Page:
We have to tell the wharfies and seamen to stop whingeing and get on with it, because land transport’s next on the block. We need a package of measures which sorts out road and rail simultaneously, to minimise the inevitable arguments.

We need to phase in a tax on heavy vehicles at the same time as we phase out the railways deficits which allow crazy work practices to roll on forever.

We need to put pressure on the railways — and give a quid pro quo to road transport — by removing their monopolies over the carriage of certain commodities.

But, provided the railways come to the party on increased productivity, we do need to give them big bucks to bring their main lines up to 21st century standard. The obvious problem with all this, of course, is that “we” really means seven Governments, who can never agree on anything.

I fear that the tyranny of distance will blight our lives for some time yet.

(in order of appearance on
  1. Bert Kelly on his journalism
  2. Move for a body of Modest Members
  3. Modest Members Association
  4. Bert Kelly's Maiden Parliamentary Speech
  5. Government Intervention
  6. 1976 Monday Conference transcript featuring Bert Kelly
  7. Bert Kelly, Hayek and Mencken on the virtues of farmers
  8. Sound economics calls for quiet from government
  9. Petrol for Farmers
  10. Some Sacred Cows
  11. Experiences in Parliament
  12. Spending your Money
  13. Is Taxmania a politician fetish?
  14. How Bert Kelly repays a free feed
  15. Modest column #898
  16. Chicken-hearted feathered friends strange bedfellows on a feather bed?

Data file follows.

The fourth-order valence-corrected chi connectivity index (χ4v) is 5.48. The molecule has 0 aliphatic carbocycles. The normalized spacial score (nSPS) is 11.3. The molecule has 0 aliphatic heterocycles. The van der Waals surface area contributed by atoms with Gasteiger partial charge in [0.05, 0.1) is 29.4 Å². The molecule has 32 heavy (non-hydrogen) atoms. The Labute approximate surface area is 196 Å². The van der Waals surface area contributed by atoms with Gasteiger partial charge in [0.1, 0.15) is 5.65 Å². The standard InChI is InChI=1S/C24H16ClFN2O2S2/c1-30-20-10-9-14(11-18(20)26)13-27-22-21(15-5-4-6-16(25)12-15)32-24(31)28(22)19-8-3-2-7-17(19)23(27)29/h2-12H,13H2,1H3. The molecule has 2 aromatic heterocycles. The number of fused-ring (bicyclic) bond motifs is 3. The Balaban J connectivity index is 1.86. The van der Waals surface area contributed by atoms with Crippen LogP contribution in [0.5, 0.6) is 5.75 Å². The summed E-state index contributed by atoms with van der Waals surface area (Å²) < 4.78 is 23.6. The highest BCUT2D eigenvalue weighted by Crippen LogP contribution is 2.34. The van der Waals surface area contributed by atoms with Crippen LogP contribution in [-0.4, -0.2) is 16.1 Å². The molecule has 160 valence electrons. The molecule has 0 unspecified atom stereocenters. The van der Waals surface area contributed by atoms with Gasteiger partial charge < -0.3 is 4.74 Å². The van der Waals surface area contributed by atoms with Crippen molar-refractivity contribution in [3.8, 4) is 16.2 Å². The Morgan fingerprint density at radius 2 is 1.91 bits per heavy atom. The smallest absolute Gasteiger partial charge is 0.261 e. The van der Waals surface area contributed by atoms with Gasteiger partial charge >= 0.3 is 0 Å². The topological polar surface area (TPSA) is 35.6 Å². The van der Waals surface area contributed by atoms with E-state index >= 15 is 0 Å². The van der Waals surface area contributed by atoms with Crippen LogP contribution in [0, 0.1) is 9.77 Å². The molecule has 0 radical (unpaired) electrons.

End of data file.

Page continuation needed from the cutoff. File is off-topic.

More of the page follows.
17. Who needs literary licence?
  18. A touch of Fred's anarchy
  19. Helping the farmers help themselves
  20. Standing on the shoulders of the downtrodden
  21. Supply and Demand
  22. Bert Kelly responds to claims he is arrogant and uncredentialed
  23. Politics: it's a very confusing business
  24. The best featherbeds run on rails
  25. Bert Kelly on Disaster Relief
  26. Bert Kelly Wants to Secede
  27. Blinded by their tears
  28. Anti-freedom pro-tobacco industry lobby harmed Australia
  29. Under Labor, is working hard foolish?
  30. An Idiot's Guide to Interventionism
  31. Is free healthcare worthless?
  32. Can government kiss it better?
  33. Bert Kelly Destroys the Side Benefits Argument for Government
  34. Bert Kelly gets his head around big-headed bird-brained politics
  35. First Modest Member (Bert Kelly) AFR Column
  36. Second Modest Member (Bert Kelly) AFR Column
  37. Third Modest Member (Bert Kelly) AFR Column
  38. Fourth Modest Member (Bert Kelly) AFR Column
  39. Fifth Modest Member (Bert Kelly) AFR Column
  40. Sixth Modest Member (Bert Kelly) AFR Column
  41. Bert Kelly on the 2011 Budget and Australia's Pathetic Journalists and Politicians
  42. Bert Kelly, Bastard or Simple Sod?
  43. Liberal Backbencher Hits Govt. Over Import Restrictions
  44. Bert Kelly feels a dam coming on at each election
  45. Bert Kelly Enters Parliament
  46. Why take in one another's washing?
  47. Bert Kelly breaks the law, disrespects government and enjoys it
  48. Gillard's galley-powered waterskiing
  49. State Premiers are always asking for more taxing powers
  50. Can price control really work?
  51. Should we put up with socialism?
  52. We're quick to get sick of socialism
  53. Time the protection racket ended
  54. Can't pull the wool over Farmer Fred
  55. People not Politics
  56. Bert Kelly admits he should have had less faith in politicians
  57. The inspirational incentivising Dear Leader Gough Whitlam
  58. Labor: a girl who couldn't say no
  59. Why leading businessmen carry black briefcases
  60. Ludwig von Mises on page 3 of AFR
  61. Bert Kelly's empowering feminism
  62. Mavis wants the Modest Member to dedicate his book to her
  63. What if the whole country is swindled?
  64. Moss Cass: "Flood plains are for floods"
  65. A worm's eye view
  66. Eccles returns to haunt us
  67. How to grip a politician's ear
  68. It's hard to digest this economic cake
  69. Time to Butcher "Aussie Beef"
  70. Cold water on government-instigated irrigation schemes
  71. Hooray for Ord River Dam!
  72. Tariffs paid by exporters
  73. The problem of principles v popularity
  74. If you support State Quotas, where will your logic take you?
  75. Against guidance by government
  76. A socialist in Liberal clothing
  77. Never ask the government to help
  78. Don't listen to economists!
  79. Bert Kelly's revolutionary strategy